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Iconic Newmarket Rutland Arms Hotel put up for sale for £3 million after delays to refurbishment scheme

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The future of Newmarket’s iconic Rutland Arms Hotel is once again uncertain with its current owners saying they have been forced to put it back on the market after delays to its redevelopment project saw them incurring massive financial losses.

Review Hotels Ltd, which also owns the town’s Bedford Lodge hotel and spa, bought the historic 17th century property back in March 2018 and had high hopes of restoring it to its former glory and using it to give a much-needed boost to the High Street.

But after planning permission was granted in 2019 for the refurbishment and to demolish the hotel’s more recently built extension which would be replaced by a new annexe providing additional rooms to help make the project commercially viable, the problems started.

An aerial shot of the Rutland Arms in May 2020 when refurbishment work was ongoing
An aerial shot of the Rutland Arms in May 2020 when refurbishment work was ongoing

To complete the new development as they wanted to, the hotel’s owners needed to buy 40 square metres of the neighbouring Rous Road car park from West Suffolk Council and it was only as the sale progressed that council officers realised a restrictive covenant had been placed on the land by its previous owner, Waitrose, preventing any part of the car park being used for the sale of food or drink.

When the former Forest Heath council bought the site in 2005 the covenant stayed in place and was left in a lease agreement the authority later signed with current occupants TKMaxx.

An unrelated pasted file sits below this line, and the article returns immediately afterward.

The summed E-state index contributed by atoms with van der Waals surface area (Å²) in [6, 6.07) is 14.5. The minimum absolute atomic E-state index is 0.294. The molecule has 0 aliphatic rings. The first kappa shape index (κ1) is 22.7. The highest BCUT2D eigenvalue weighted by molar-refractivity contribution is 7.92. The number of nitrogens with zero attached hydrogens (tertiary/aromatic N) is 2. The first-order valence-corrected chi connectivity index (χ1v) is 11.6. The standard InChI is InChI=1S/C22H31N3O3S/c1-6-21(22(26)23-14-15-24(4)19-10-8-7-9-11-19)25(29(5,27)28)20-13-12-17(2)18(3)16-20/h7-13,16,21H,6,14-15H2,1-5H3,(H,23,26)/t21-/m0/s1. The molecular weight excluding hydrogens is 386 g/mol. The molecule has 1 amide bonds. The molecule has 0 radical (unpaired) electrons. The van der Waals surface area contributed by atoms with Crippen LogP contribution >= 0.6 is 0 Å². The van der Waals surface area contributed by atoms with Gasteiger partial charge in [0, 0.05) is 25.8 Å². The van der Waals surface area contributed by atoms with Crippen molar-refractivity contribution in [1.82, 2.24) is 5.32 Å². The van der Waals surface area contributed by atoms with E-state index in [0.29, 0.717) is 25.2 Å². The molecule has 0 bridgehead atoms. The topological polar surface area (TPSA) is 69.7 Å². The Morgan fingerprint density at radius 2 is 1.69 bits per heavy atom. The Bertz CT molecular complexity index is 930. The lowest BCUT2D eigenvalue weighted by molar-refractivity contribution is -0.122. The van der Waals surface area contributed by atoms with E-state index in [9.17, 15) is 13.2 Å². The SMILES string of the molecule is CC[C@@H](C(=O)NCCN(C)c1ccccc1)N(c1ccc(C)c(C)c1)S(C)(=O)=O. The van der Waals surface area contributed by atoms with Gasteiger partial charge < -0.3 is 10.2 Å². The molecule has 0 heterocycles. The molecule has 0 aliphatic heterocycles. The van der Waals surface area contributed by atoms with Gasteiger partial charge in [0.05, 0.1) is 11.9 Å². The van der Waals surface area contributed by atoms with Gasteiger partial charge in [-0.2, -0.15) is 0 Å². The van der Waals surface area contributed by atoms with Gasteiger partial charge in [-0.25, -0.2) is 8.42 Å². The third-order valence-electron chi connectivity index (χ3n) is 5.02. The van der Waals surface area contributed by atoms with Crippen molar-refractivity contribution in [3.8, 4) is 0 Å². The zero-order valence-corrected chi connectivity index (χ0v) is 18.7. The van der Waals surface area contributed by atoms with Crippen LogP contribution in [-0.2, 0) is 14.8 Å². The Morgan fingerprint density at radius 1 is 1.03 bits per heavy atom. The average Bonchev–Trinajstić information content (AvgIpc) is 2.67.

In December, West Suffolk Council confirmed it had had to pay a third party landowner £10,000 to release the land from the covenant.

Managing director Noel Byrne said: “As has been documented, since our purchase of the hotel in 2018, we have experienced many obstacles, from local resident objections to our proposals, to very challenging planning requirements and obstructive delays in land covenant releases from local businesses.

“This, as well as the pandemic timing, has conspired to incur massive financial loss to our owners, and a feeling that in some quarters there is a lack of support from the district.

“We are extremely disappointed at this outcome, we had hoped that we could take a lead in improving the High Street in Newmarket and, as existing stakeholders in the town, we were proud to be investing in its history. Sadly, this was not to be, but we hope that the beautiful Rutland Arms Hotel is returned to former glory by caring and committed new owners in the near future.”

Mr Byrne confirmed: “The financial backers of the redevelopment no longer had the ability to see the project through to fruition following the considerable expense and significant delays involved in getting to this point so have been left with no option other than to look for new investors to take the project forward.”

But he added: “It must be said, that throughout this last four years, Newmarket Town Council has been nothing more than 100 per cent supportive, in particular councillors Rachel Hood and Andy Drummond, who have done so much to speed up these delays.”

He said the hotel would be marketed by the Colliers International Real Estate Company with a guide price of £3 million.